Made in Northampton productions

Made in Northampton is the name given to productions that have been produced in-house at Royal & Derngate. Since re-opening, Royal & Derngate has worked with various writers, creative teams and companies to produce these shows to a lot of critical and commercial avail.

Other recent highlights have included the premiere of Nicholas Wright's adaptation of Pat Barker's Regeneration in a co-production with Touring Consortium Theatre Company in 2014 and the premiere of Mike Poulton's adaptation of A Tale of Two Cities.

The Made In Northampton 2015 season included world premieres of Arthur Miller's The Hook in a co-production with Liverpool Everyman & Playhouse and Aldous Huxley's Brave New World in a co-production with Touring Consortium Theatre Company. The programme also included a co-production of King John with Shakespeare's Globe and Patrick Hamilton's classic thriller Gaslight.

Highlights of its Made In Northampton 2016 season include major tours of Peter Whelan's The Herbal Bed (Winner of Best Touring Production in the UK Theatre Awards), King Lear starring Michael Pennington and Spymonkey's The Complete Deaths, along with the world premiere of Soul, a new play by Roy Williams about Marvin Gaye and the European Premiere of Peter and the Starcatcher.

2014 season
Show Duration Director Notes
A Tale of Two Cities, adapted by Mike Poulton 21 February -- 15 March James Dacre World Premiere

Composed by Rachel Portman

The Body of An American by Dan O'Brien 27 February -- 8 March James Dacre European Premiere

A co-production with The Gate Theatre

Nominated for Evening Standard Award

Every Last Trick, adapted by Tamsin Oglesby 18 April -- 10 May Paul Hunter World Premiere

A collaboration between members of Spymonkey and Told By An Idiot

Moominsummer Madness, adapted by Phil Porter 22 May -- 1 June Dani Parr and Peter Gianville World Premiere

A co-production with Polka Theatre, in association with Little Angel Theatre

Pat Barker's Regeneration, adapted for the stage by Nicholas Wright 22 August -- 20 September Simon Godwin World Premiere

A co-production with Touring Consortium Theatre Company

Cat on a Hot Tin Roof by Tennessee Williams 1 -- 18 October James Dacre A co-production with Northern Stage and the Royal Exchange Theatre
Merlin by Ella Hickson 26 November 2014 -- 4 January 2015 Liam Steel World Premiere

A co-production with Nuffield Theatre

Errol Flynn Filmhouse

Errol Flynn Filmhouse
Errol Flynn Filmhouse - part of Derngate Theatre Complex, Northampton, England.jpg
Errol Flynn Filmhouse is attached to Royal & Derngate
AddressDerngate, Northampton, NN1 1UD
LocationNorthampton, England, UK
OwnerNorthampton Theatres Trust

The Errol Flynn Filmhouse is a cinema located in the Cultural Quarter of Northampton and is named after the actor Errol Flynn. Flynn spent 18 months as an actor in the nearby Royal Theatre during 1934 and 1935 before heading for Hollywood. The cinema has a capacity of 90 and is attached to the theatre complex. The cinema opened on 20 June 2013, Flynn's birthday.[12][13]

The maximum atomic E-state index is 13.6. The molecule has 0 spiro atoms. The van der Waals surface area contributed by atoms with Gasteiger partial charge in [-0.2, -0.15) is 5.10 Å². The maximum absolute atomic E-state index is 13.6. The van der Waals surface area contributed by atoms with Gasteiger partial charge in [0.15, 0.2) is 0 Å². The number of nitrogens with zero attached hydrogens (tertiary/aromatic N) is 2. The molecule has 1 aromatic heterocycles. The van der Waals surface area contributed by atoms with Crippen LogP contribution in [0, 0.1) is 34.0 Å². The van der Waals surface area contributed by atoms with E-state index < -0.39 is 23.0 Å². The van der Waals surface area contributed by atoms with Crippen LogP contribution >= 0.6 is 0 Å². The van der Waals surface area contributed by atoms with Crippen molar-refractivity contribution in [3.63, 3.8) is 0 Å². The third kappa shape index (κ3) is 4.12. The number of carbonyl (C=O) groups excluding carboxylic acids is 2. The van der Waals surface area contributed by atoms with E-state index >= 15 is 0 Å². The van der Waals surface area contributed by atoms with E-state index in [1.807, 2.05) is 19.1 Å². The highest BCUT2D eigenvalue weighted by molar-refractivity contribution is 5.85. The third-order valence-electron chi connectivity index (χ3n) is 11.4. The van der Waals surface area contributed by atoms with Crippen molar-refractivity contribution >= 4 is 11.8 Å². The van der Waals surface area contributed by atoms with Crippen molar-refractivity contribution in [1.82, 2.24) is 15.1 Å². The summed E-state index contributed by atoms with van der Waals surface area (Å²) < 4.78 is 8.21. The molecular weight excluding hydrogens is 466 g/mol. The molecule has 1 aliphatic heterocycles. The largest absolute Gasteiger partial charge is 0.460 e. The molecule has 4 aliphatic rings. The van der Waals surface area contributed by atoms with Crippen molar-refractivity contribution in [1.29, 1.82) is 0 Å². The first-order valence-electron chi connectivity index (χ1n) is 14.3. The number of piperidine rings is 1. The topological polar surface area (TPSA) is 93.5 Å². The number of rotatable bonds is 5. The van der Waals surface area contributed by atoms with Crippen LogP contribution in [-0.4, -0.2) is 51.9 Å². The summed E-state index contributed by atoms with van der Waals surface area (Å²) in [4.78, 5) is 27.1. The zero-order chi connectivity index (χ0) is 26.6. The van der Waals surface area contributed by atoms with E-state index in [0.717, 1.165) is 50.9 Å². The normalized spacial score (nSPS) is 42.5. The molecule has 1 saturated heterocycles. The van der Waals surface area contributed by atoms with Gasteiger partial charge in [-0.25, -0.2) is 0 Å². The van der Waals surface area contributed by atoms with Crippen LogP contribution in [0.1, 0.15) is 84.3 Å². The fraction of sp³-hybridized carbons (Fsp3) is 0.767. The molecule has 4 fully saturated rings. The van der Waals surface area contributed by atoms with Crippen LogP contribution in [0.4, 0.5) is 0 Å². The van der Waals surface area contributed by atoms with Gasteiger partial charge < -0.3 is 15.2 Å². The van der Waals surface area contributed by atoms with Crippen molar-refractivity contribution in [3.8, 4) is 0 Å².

Due to the success of the Filmhouse, a second screen has been added to the site [14]


The first film shown was Behind the Candelebra. With the first public screening being Summer in February.[15]

See also


  1. ^ Historic England. "THEATRE ROYAL (1039681)". National Heritage List for England. Retrieved 2016.
  2. ^ "London Theatre News, Reviews, Interviews and more - WhatsOnStage". Retrieved 2016.
  3. ^ "Town theatre wins national award". 6 January 2011. Retrieved 2016 – via
  4. ^ "Northampton's Royal & Derngate scoops prestigious UK Theatre Award". Retrieved 2016.
  5. ^ "Royal & Derngate nominated as regional theatre of year in The Stage awards". Retrieved 2016.
  6. ^
  7. ^ "Archived copy". Archived from the original on 28 September 2011. Retrieved 2010.CS1 maint: archived copy as title (link) Henry Bird and his Theatrical Mural on the Ashcroft Theatre Safety Curtain, Croydon
  8. ^ Pevsner, Nikolaus (1961). The Buildings of England – Northamptonshire. London and New Haven: Yale University Press. p. 334. ISBN 978-0-300-09632-3.
  9. ^ Connelly, Gerry (1998). Errol Flynn in Northampton. Domra Publications. ISBN 978-0-9524417-2-4.
  10. ^ a b c "Accounts". Retrieved 2016.
  11. ^ a b c d "Dramatic changes at the Royal and Derngate". BBC. Retrieved 2016.
  12. ^ "Northampton's new Errol Flynn Filmhouse cinema to open next week". Northampton Chronicle & Echo. 12 June 2013. Italic or bold markup not allowed in: |publisher= (help)
  13. ^ "Cine-files: Errol Flynn Filmhouse, Northampton". The Guardian. 24 September 2013.
  14. ^ "Second screen for Errol Flynn Filmhouse - Errol Flynn Filmhouse". Errol Flynn Filmhouse. 27 July 2015. Retrieved 2016.
  15. ^ "Errol Flynn Filmhouse: Northampton cinema set to open". BBC. 12 June 2013.


  • Guide to British Theatres 1750-1950, John Earl and Michael Sell pp. 170-71 (Theatres Trust, 2000) ISBN 0-7136-5688-3

External links

  This article uses material from the Wikipedia page available here. It is released under the Creative Commons Attribution-Share-Alike License 3.0.